Regardless of the tools you use to calibrate your HDTV, remember these important tips.
Upscale and deinterlace intelligently: Your TV has only one resolution. Everything that comes into the TV in a lower resolution must be upscaled, and everything that's interlaced (for CRT displays) must be deinterlaced for your flat panel. Your TV can make those conversions automatically--and, possibly, so can some of your sources, such as your DVD player and DVR. But should they? Only if they do a better job than the TV, and that's something you'll have to judge for yourself. Look for output options, such as various resolutions and progressive scan, in each of your sources' on-screen menus. Experiment to see which produce a better-looking image on your TV.
Understand your TV's video settings: Sometimes the labels don't tell the full story.
- Tint is almost certainly set correctly already. Don't mess with it.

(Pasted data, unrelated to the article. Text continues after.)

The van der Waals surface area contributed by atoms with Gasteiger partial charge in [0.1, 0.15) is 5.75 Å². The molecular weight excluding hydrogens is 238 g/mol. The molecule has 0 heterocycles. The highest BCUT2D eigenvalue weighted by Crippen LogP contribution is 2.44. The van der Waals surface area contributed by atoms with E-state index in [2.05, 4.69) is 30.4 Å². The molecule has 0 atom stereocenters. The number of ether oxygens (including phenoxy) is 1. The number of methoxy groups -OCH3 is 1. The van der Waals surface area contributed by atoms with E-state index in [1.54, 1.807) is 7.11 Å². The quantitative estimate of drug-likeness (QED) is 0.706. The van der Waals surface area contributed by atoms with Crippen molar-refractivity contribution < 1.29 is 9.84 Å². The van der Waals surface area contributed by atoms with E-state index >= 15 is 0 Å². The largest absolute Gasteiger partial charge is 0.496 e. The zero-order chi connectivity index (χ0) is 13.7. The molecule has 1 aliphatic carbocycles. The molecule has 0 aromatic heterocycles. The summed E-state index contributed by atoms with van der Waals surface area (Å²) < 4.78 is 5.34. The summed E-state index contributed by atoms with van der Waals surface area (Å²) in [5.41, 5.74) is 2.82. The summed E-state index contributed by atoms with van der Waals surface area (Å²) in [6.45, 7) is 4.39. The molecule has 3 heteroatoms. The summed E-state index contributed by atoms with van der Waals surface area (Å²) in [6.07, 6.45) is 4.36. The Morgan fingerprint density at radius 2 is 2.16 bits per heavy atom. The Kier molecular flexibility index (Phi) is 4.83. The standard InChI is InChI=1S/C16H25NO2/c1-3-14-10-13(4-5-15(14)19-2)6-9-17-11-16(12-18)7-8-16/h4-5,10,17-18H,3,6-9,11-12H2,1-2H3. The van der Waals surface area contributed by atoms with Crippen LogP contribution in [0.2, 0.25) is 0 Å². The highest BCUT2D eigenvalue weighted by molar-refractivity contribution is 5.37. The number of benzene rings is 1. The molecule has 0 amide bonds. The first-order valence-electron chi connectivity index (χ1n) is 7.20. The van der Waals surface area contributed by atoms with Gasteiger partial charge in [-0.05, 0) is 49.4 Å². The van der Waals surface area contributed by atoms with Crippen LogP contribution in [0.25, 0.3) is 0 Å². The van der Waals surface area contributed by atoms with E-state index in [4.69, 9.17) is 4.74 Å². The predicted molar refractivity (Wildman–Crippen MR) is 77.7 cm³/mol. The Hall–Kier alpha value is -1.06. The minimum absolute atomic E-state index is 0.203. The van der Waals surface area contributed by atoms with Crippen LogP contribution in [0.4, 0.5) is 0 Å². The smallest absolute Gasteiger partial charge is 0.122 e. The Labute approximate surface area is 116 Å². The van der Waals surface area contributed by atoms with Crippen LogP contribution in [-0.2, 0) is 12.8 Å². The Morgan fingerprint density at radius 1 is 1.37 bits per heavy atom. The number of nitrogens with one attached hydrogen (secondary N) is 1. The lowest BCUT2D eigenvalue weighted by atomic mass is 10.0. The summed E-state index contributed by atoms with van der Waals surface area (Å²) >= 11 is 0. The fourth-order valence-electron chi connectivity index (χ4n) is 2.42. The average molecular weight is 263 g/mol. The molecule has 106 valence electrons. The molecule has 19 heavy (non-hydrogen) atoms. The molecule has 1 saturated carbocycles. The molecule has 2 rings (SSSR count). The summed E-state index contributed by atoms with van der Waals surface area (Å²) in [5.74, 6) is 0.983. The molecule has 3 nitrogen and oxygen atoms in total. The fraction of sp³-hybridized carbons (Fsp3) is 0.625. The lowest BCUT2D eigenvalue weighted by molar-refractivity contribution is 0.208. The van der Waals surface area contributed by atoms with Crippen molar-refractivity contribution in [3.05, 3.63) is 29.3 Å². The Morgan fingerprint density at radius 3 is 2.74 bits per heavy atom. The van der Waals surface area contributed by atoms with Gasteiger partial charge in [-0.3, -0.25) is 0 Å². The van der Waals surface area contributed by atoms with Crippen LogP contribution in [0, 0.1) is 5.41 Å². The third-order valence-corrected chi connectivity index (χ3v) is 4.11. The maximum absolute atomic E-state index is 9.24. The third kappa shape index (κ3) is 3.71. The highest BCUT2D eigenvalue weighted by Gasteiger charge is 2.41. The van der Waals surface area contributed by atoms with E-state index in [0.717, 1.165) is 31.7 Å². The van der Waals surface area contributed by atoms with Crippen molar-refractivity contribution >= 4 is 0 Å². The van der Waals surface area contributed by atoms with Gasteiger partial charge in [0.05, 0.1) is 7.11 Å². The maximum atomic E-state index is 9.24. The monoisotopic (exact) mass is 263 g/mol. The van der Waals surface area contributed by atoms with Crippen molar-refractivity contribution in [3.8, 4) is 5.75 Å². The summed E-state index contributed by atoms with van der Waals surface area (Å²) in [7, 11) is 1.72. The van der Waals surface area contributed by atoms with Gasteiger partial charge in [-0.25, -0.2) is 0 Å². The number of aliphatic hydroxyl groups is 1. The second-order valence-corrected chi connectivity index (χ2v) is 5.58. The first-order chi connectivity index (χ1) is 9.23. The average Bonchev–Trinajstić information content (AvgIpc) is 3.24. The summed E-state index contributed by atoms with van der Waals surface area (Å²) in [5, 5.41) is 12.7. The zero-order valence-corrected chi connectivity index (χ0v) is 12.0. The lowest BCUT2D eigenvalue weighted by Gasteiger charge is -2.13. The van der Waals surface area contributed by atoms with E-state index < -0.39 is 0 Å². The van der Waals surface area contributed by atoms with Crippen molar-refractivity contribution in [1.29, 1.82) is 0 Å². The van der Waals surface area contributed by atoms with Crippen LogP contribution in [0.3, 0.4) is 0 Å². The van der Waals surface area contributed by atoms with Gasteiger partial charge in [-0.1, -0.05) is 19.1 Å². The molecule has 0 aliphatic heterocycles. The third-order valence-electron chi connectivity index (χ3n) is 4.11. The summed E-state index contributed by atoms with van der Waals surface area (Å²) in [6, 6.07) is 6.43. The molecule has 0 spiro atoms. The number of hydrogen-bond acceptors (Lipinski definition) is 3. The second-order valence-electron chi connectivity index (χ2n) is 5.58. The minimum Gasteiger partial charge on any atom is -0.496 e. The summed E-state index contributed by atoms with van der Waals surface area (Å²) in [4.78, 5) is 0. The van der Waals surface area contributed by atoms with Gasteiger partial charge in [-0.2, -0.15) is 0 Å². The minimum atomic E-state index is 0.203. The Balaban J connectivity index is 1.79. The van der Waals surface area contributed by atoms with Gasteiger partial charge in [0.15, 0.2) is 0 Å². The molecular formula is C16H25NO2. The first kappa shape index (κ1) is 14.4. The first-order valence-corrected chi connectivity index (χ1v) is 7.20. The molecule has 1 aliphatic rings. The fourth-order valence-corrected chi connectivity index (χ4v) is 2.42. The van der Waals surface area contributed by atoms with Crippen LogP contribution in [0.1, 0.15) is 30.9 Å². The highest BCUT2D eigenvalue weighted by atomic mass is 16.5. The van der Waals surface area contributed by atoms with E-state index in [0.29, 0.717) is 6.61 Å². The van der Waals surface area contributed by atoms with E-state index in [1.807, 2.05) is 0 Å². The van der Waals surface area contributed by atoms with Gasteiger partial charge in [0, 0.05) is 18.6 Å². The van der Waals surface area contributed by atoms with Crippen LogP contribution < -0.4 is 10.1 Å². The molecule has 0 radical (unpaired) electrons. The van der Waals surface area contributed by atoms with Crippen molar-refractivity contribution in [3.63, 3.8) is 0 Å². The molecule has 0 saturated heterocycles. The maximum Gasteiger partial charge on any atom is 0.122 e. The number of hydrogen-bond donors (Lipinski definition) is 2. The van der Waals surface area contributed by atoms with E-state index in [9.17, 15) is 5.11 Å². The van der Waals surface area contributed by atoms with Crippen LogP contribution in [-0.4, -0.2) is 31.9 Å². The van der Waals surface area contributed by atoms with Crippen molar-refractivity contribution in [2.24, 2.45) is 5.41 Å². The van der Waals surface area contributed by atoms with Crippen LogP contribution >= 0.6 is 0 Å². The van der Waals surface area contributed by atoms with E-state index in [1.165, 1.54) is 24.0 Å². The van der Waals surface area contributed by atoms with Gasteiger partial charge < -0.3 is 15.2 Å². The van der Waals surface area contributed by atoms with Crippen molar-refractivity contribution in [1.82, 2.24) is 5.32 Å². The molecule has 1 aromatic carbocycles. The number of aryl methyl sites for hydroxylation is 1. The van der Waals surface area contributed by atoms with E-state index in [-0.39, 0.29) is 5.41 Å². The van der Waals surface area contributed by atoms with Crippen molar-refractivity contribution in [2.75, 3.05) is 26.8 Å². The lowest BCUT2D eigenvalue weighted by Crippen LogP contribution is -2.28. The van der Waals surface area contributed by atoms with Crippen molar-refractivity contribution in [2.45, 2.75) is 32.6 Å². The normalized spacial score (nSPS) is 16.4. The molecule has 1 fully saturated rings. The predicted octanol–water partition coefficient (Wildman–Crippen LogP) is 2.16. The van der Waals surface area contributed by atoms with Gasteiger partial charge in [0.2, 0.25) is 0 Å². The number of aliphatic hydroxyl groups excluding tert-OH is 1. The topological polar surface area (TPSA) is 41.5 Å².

- Sharpness adds false information to make a crisper image. It's less useful on HD sets than on older analog TVs, so you should probably lower it.
- Brightness doesn't actually adjust brightness, but alters black level. So when you turn up the brightness, you're really just turning down the blackness.
- Contrast, called Picture on some TVs, doesn't control the contrast, but the brightness.
Try a better way to control brightness: The backlight control on LCDs and the Iris setting on rear-projection sets allow you to adjust the brightness (the real brightness) in a way that doesn't affect other settings. This approach can be really useful in transitioning from daytime to nighttime viewing. Plasma sets have nothing like it.
Avoid daisy-chaining your HDMI signal: Joel Silver of Imaging Science warns that connecting your source to your receiver via HDMI, and then linking from your receiver to your HDTV, degrades the picture quality.
Calibrate to reduce your energy consumption: A properly set HDTV uses less electricity than one still on the factory settings.
Repeat annually: Sets don't remain properly calibrated forever.
Consider paying a professional: Yes, the service is expensive, and you have to hang around at home waiting for someone to show up, but they know more than you do (we hope), and they have better equipment. Many local companies offer such a service; you can find trained calibrators through Imaging Science. Or you can use Best Buy's Geek Squad, which charges $300 to calibrate two inputs, each in separate day and night modes.